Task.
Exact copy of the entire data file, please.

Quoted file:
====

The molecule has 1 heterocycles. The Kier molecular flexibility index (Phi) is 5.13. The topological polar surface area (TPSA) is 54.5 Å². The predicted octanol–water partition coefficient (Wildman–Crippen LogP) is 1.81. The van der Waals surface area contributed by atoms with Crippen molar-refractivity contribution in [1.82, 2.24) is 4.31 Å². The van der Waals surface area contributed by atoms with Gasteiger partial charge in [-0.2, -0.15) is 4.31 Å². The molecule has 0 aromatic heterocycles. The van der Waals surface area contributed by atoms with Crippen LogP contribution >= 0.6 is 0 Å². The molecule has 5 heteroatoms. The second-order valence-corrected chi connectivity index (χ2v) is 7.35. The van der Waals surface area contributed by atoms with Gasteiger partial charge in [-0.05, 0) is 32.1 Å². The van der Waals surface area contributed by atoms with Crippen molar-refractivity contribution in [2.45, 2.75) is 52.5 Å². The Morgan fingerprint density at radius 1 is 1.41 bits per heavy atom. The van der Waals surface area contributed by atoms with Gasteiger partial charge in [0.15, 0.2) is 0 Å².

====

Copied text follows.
The molecule has 1 heterocycles. The Kier molecular flexibility index (Phi) is 5.13. The topological polar surface area (TPSA) is 54.5 Å². The predicted octanol–water partition coefficient (Wildman–Crippen LogP) is 1.81. The van der Waals surface area contributed by atoms with Crippen molar-refractivity contribution in [1.82, 2.24) is 4.31 Å². The van der Waals surface area contributed by atoms with Gasteiger partial charge in [-0.2, -0.15) is 4.31 Å². The molecule has 0 aromatic heterocycles. The van der Waals surface area contributed by atoms with Crippen LogP contribution >= 0.6 is 0 Å². The molecule has 5 heteroatoms. The second-order valence-corrected chi connectivity index (χ2v) is 7.35. The van der Waals surface area contributed by atoms with Gasteiger partial charge in [-0.05, 0) is 32.1 Å². The van der Waals surface area contributed by atoms with Crippen molar-refractivity contribution in [2.45, 2.75) is 52.5 Å². The Morgan fingerprint density at radius 1 is 1.41 bits per heavy atom. The van der Waals surface area contributed by atoms with Gasteiger partial charge in [0.15, 0.2) is 0 Å².